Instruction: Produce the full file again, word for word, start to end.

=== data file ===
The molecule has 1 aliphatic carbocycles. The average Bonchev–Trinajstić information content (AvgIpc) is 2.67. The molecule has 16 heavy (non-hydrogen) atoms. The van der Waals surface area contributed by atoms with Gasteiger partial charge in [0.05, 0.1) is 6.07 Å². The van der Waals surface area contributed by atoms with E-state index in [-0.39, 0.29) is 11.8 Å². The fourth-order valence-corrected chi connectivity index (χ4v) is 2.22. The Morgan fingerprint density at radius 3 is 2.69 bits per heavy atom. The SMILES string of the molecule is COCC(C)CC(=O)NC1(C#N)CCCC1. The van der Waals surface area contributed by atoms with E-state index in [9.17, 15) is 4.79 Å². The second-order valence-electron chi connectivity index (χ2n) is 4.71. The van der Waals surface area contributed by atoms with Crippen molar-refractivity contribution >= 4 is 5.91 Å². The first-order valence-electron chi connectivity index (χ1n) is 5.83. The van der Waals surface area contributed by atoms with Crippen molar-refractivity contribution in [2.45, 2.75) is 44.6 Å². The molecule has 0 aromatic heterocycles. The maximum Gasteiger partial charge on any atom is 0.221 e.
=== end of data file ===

The molecule has 1 aliphatic carbocycles. The average Bonchev–Trinajstić information content (AvgIpc) is 2.67. The molecule has 16 heavy (non-hydrogen) atoms. The van der Waals surface area contributed by atoms with Gasteiger partial charge in [0.05, 0.1) is 6.07 Å². The van der Waals surface area contributed by atoms with E-state index in [-0.39, 0.29) is 11.8 Å². The fourth-order valence-corrected chi connectivity index (χ4v) is 2.22. The Morgan fingerprint density at radius 3 is 2.69 bits per heavy atom. The SMILES string of the molecule is COCC(C)CC(=O)NC1(C#N)CCCC1. The van der Waals surface area contributed by atoms with E-state index in [9.17, 15) is 4.79 Å². The second-order valence-electron chi connectivity index (χ2n) is 4.71. The van der Waals surface area contributed by atoms with Crippen molar-refractivity contribution >= 4 is 5.91 Å². The first-order valence-electron chi connectivity index (χ1n) is 5.83. The van der Waals surface area contributed by atoms with Crippen molar-refractivity contribution in [2.45, 2.75) is 44.6 Å². The molecule has 0 aromatic heterocycles. The maximum Gasteiger partial charge on any atom is 0.221 e.